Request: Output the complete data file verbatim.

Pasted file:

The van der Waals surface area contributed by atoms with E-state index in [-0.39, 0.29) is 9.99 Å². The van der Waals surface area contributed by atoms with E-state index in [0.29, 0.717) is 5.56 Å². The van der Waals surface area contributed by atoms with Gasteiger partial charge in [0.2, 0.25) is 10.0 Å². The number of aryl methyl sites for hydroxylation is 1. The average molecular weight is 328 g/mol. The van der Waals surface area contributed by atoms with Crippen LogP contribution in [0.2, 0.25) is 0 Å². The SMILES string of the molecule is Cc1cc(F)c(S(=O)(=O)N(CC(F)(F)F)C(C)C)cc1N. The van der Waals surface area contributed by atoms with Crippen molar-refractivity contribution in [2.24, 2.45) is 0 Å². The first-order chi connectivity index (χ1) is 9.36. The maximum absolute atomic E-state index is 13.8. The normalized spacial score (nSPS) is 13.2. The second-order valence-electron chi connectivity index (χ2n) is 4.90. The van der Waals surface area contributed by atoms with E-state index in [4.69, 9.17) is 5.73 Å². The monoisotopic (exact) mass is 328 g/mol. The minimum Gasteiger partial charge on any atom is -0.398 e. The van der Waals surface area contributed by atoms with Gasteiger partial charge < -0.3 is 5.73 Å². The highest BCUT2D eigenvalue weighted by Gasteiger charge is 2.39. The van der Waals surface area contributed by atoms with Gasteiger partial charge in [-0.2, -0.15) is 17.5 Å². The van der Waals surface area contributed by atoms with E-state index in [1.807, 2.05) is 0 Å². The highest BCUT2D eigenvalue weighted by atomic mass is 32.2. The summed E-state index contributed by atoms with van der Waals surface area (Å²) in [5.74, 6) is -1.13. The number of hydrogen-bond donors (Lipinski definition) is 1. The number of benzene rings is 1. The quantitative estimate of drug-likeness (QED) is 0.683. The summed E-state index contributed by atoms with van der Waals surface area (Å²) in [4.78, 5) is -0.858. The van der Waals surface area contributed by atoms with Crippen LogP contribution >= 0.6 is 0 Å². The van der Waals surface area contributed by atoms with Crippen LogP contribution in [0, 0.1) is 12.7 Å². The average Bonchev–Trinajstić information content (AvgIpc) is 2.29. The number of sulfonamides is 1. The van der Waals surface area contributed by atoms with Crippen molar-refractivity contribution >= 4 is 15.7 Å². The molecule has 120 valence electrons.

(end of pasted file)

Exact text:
The van der Waals surface area contributed by atoms with E-state index in [-0.39, 0.29) is 9.99 Å². The van der Waals surface area contributed by atoms with E-state index in [0.29, 0.717) is 5.56 Å². The van der Waals surface area contributed by atoms with Gasteiger partial charge in [0.2, 0.25) is 10.0 Å². The number of aryl methyl sites for hydroxylation is 1. The average molecular weight is 328 g/mol. The van der Waals surface area contributed by atoms with Crippen LogP contribution in [0.2, 0.25) is 0 Å². The SMILES string of the molecule is Cc1cc(F)c(S(=O)(=O)N(CC(F)(F)F)C(C)C)cc1N. The van der Waals surface area contributed by atoms with Crippen molar-refractivity contribution in [2.24, 2.45) is 0 Å². The first-order chi connectivity index (χ1) is 9.36. The maximum absolute atomic E-state index is 13.8. The normalized spacial score (nSPS) is 13.2. The second-order valence-electron chi connectivity index (χ2n) is 4.90. The van der Waals surface area contributed by atoms with E-state index in [4.69, 9.17) is 5.73 Å². The monoisotopic (exact) mass is 328 g/mol. The minimum Gasteiger partial charge on any atom is -0.398 e. The van der Waals surface area contributed by atoms with Gasteiger partial charge < -0.3 is 5.73 Å². The highest BCUT2D eigenvalue weighted by Gasteiger charge is 2.39. The van der Waals surface area contributed by atoms with Gasteiger partial charge in [-0.2, -0.15) is 17.5 Å². The van der Waals surface area contributed by atoms with E-state index in [1.807, 2.05) is 0 Å². The highest BCUT2D eigenvalue weighted by atomic mass is 32.2. The summed E-state index contributed by atoms with van der Waals surface area (Å²) in [5.74, 6) is -1.13. The number of hydrogen-bond donors (Lipinski definition) is 1. The number of benzene rings is 1. The quantitative estimate of drug-likeness (QED) is 0.683. The summed E-state index contributed by atoms with van der Waals surface area (Å²) in [4.78, 5) is -0.858. The van der Waals surface area contributed by atoms with Crippen LogP contribution >= 0.6 is 0 Å². The van der Waals surface area contributed by atoms with Crippen LogP contribution in [0, 0.1) is 12.7 Å². The average Bonchev–Trinajstić information content (AvgIpc) is 2.29. The number of sulfonamides is 1. The van der Waals surface area contributed by atoms with Crippen molar-refractivity contribution >= 4 is 15.7 Å². The molecule has 120 valence electrons.